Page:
Cowl

by Neal Asher

Published by Tor Books

320 pages, 2005


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Idea Overload

Reviewed by Andi Shechter

 

Did someone get the license of that book? Phew, I'm exhausted. Cowl is my first taste of Neal Asher and it was a whirlwind. Even at a not-huge 320 pages, I felt like I'd read an enormous adventure of a book, in no small part because of the number of ideas Asher packed into the novel.

Time travel exists, and there are probably good guys and bad guys, but it's a matter of degree in this futuristic book. Pretty much everyone is some form of bad guy; arrogant, impatient with the slightest weakness, moralistic beings abound and the major example of human nature, Polly, isn't exactly a worthy specimen. Not yet 16, drugged out, a street prostitute, she gets swept up into events beyond imagining.

Asher is excellent at overwhelming the reader. I got lost a lot but that is not necessarily the fault of the storyteller: I just couldn't keep up with all the concepts being presented. This probably means that I should have read more slowly, but the book doesn't really want you to.

It's the near future, and an ugly one. The population that exists is drugged and miserable. Polly is set up, leading a government agent to an alien artifact; she ends up in thrall to the artifact that feeds off her while the acquaintance who set her up ends up dead and living in Polly's head as AI. The cloned, created killer who was to reclaim the artifact -- a "tor" -- is taken by a group of people who have traveled back in time. The book swings between Polly's story, that of Tack, the killer who's reprogrammed to obey the various beings who decide he's useful. On the way, we stop back in history, meeting Henry VIII and Claudius. (What, we couldn't just travel back in time for a weekend and not meet someone famous?)

Cowl is dizzying, as it's meant to be. Action cuts back and forth between places and times. I got the message a bit too often, with visits by Polly back farther and farther, and appearances by a monster -- the Torbeast, that eats everything with horrid noises and sights. Who or what created Cowl, a being that hates and wishes to destroy anything and everything is never explained; it just is and I found that a little frustrating. Maybe I want motive, maybe I want too much to understand the whys of the events I was shown, not just to be overwhelmed by them.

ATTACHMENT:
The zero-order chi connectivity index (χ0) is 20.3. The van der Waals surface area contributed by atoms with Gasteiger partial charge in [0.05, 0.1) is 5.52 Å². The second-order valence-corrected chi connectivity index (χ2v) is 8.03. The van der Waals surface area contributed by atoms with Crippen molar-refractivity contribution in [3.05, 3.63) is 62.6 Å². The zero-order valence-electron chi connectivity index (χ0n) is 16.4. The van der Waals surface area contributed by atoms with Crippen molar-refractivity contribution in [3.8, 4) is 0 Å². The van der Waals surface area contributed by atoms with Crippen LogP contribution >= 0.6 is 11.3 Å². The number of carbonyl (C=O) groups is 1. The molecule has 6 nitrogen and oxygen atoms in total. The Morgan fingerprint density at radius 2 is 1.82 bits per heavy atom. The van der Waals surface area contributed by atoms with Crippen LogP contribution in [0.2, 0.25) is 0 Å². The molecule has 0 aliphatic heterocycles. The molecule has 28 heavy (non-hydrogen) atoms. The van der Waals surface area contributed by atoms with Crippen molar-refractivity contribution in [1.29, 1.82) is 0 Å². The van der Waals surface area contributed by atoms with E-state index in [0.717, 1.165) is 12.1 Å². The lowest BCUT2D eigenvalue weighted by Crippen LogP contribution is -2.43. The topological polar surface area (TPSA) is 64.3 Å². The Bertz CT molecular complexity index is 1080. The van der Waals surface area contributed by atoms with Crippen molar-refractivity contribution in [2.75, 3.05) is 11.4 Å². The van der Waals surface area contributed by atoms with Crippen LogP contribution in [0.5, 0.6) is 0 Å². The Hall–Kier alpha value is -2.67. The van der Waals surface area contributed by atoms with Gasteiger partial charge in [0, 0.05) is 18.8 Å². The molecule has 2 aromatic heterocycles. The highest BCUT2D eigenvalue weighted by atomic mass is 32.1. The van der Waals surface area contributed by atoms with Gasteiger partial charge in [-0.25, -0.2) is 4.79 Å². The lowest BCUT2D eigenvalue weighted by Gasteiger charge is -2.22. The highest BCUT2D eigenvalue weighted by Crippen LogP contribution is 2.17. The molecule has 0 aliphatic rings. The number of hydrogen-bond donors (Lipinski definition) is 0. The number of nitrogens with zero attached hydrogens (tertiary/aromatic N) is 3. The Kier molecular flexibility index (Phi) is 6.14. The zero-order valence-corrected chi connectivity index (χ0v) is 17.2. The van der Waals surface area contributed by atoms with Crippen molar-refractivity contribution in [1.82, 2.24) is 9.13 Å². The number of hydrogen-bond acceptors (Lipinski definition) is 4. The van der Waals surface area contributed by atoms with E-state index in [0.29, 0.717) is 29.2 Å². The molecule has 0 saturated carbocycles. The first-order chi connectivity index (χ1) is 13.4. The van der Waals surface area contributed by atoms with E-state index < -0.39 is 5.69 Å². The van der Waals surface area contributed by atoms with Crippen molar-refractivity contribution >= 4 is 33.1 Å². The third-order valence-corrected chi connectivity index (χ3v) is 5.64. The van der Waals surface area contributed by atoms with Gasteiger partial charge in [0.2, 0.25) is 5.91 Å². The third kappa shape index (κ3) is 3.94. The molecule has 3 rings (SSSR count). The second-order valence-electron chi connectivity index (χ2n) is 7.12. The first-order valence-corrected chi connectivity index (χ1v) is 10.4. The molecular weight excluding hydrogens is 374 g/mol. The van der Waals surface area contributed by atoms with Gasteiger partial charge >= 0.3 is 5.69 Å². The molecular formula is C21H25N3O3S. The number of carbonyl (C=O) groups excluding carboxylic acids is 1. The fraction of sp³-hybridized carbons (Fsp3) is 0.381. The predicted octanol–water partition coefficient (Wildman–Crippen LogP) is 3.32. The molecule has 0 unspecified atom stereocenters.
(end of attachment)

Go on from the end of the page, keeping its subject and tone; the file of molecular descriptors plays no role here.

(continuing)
There were almost too many ideas in this book. It was hard to envision the weapons, the ways that the time travel machinery worked, which were the Heliothane, which the Umbrathane, all of whom shared the condescending harsh outlook that whatever, whoever was at hand was a tool to be used in their battle.

Cowl is a cold story. Not that I was looking for happiness and a cute little fable; it's clear from page one the sort of dystopia we're dealing with here. But Cowl, while fast-moving and well-written, is unrelentingly cold, vicious and violent in every chapter, and pretty much on every page. The reader doesn't get much of a break, except when Polly meets a couple of jugglers and gets to perform the apple trick with them (juggle the apple and the pie, eat the pie, cut the apple in half, you know). The pacing is that of a suspense thriller, where you can never let down for a minute, as something else is just around the corner waiting to eat you, or blow up, or destroy you in some way. And pretty much everything is massive, especially as we travel backwards in time and get to see the animals from mastodons to all forms of dinosaur.

Asher has an amazing imagination and science fiction is lucky to have captured him. I'm just breathless from Cowl and perhaps in need of some warmth and comfort; whether Tack and Polly succeed, or at what price might be beside the point here. There's just so much to take in. | May 2005

 

Andi Shechter has been a publicist, chat host, interviewer, convention-planner, essayist and reviewer. She lives in Seattle with far too many books, an old-but-cute purple computer, not enough soft toys (including a small but select hedgehog and gorilla collection), many figure skating videotapes and an esoteric collection of hot sauces. There's a Hugo Award on her mantelpiece which belongs to her partner, cartoonist and artist Stu Shiffman.